Libyan parliament approves new interim government
Libya’s long-divided parliament has approved an interim government that will oversee the run-up to elections in December, in a bid to bring an end to decades of turmoil.
After two days of debate, Libya’s parliament on Wednesday voted to approve Prime Minister Abdelhamid Dbeibah’s cabinet by 132 votes to two. The new temporary government will oversee preparations for the upcoming elections as part of a United Nations-facilitated process aimed at bringing peace to the fractured country.
“Libya has now a genuine opportunity to move forward towards unity, stability, prosperity, reconciliation and to fully restore its sovereignty,” said the UN support mission in Libya (UNSMIL) following the announcement.
The Geneva-based Centre for Humanitarian Dialogue (HD) has supported the work of UNSMIL in relaunching the political process in Libya, through facilitating agreements between the country’s main political actors in Montreux in September 2020 and the subsequent work of the Libyan Political Dialogue Forum (LPDF).
“This is a welcome moment for the Libyan people after years of war and division. It is the first time the parliament has met to approve a unity government since the crisis began,” said David Harland, HD’s Executive Director in a statement. “It is now time to move swiftly towards elections.”
Libya has been wracked by conflict since the NATO-backed intervention that ended Muammar Gaddafi’s four-decade rule in 2011. Since 2014, the country has been split between warring administrations in the west and east, backed by foreign powers: the internationally recognised Government of National Accord (GNA) based in Tripoli, which is backed by Turkey, and the eastern-based Libyan National Army (LNA), backed by the United Arab Emirates (UAE), Russia and Egypt.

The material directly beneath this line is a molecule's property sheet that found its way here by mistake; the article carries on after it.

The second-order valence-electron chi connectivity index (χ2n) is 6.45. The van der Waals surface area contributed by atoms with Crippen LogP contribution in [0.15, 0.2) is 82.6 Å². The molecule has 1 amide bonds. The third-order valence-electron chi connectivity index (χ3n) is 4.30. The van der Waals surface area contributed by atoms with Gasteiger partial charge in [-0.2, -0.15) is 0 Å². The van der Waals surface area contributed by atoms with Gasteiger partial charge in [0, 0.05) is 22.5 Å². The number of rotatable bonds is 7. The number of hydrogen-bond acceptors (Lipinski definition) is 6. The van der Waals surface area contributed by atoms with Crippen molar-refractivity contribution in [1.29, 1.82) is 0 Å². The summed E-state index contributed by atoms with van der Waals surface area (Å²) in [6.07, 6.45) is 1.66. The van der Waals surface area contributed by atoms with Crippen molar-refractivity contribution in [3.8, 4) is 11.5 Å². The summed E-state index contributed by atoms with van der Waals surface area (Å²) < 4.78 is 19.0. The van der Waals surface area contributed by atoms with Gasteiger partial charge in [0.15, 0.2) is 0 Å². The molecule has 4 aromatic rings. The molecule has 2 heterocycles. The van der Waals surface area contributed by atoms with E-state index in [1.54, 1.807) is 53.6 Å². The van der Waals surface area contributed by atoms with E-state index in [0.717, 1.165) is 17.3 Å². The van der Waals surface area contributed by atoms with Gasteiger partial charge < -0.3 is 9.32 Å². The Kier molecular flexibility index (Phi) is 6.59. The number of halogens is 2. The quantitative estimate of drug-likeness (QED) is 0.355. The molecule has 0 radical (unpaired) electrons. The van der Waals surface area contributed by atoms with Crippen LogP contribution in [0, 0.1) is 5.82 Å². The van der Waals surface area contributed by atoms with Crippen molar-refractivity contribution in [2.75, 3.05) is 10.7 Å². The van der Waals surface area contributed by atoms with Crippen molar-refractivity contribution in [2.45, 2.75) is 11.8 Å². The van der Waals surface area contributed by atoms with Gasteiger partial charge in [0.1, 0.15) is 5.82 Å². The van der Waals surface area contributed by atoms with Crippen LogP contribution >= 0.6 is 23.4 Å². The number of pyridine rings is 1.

Dbeibah was selected to lead the new interim government at UN-sponsored talks in Geneva last month, along with a three-member presidential council, during which the 75 members of the LPDF voted on leadership candidates. The UN-selected LPDF is made up of Libyans from different political backgrounds.
“Through this vote, it became clear that the Libyans are one unit,” Dbeibah told parliament after the announcement on Wednesday. “The time has come to turn the page on wars and division and to turn towards reconciliation and construction. It is time to settle the country’s differences in parliament and not on the battlefield.”
This week's session was the parliament's first full session after years of division between eastern and western factions. The vote was held in the city of Sirte, which was controlled by ISIS until 2017 and has witnessed some of the worst of the fighting during the conflict. A ceasefire agreed in Geneva in October has largely held in the country, however many roads remain inaccessible and foreign troops remain on the ground, contrary to the agreement's terms.
Both the GNA and the eastern-based LNA have welcomed the vote and said they were ready to hand power over to the new government, which will be sworn in next week. The UN hailed the move as a “historic day”, and the United States and European union welcomed the announcement, as did Turkey, Egypt and the UAE.
“This is a milestone toward the fulfilment of the Libyan Political Dialogue Forum's Roadmap for an effective and unified interim Government of National Unity,” US secretary of state Antony Blinken said in a statement.
“A smooth and orderly transfer of authority to leaders elected by the Libyan people in these elections is critical to furthering Libya's democratic process.”
HD's MENA Director, Romain Grandjean, also underlined the need to maintain momentum in the run-up to December's elections. “Prime Minister [Dbeibah] will face many challenges in the coming months. We look forward to working with him as well as all other Libyan institutions and stakeholders to support the electoral process, and the peaceful transition of power,” he said in a statement.
Grandjean also welcomed the appointment of five women among the 31 government posts, including lawyer and human rights activist Najla El Mangoush as foreign minister - the first time a woman has held the role. Dbeibah had initially backtracked on promises that 30 per cent of ministerial posts would go to women but faced a backlash.
“We are delighted to see women have been nominated to key ministries, and hope that more women will be appointed to senior governmental positions as outlined in the roadmap agreed last November in Tunis,” he said.
However, allegations have been circulating that suggest Dbeibah had been selected by corruptly bought votes, with some delegates of the LPDF claiming colleagues were offered money. An official UN report on the matter is due to be published on 15 March.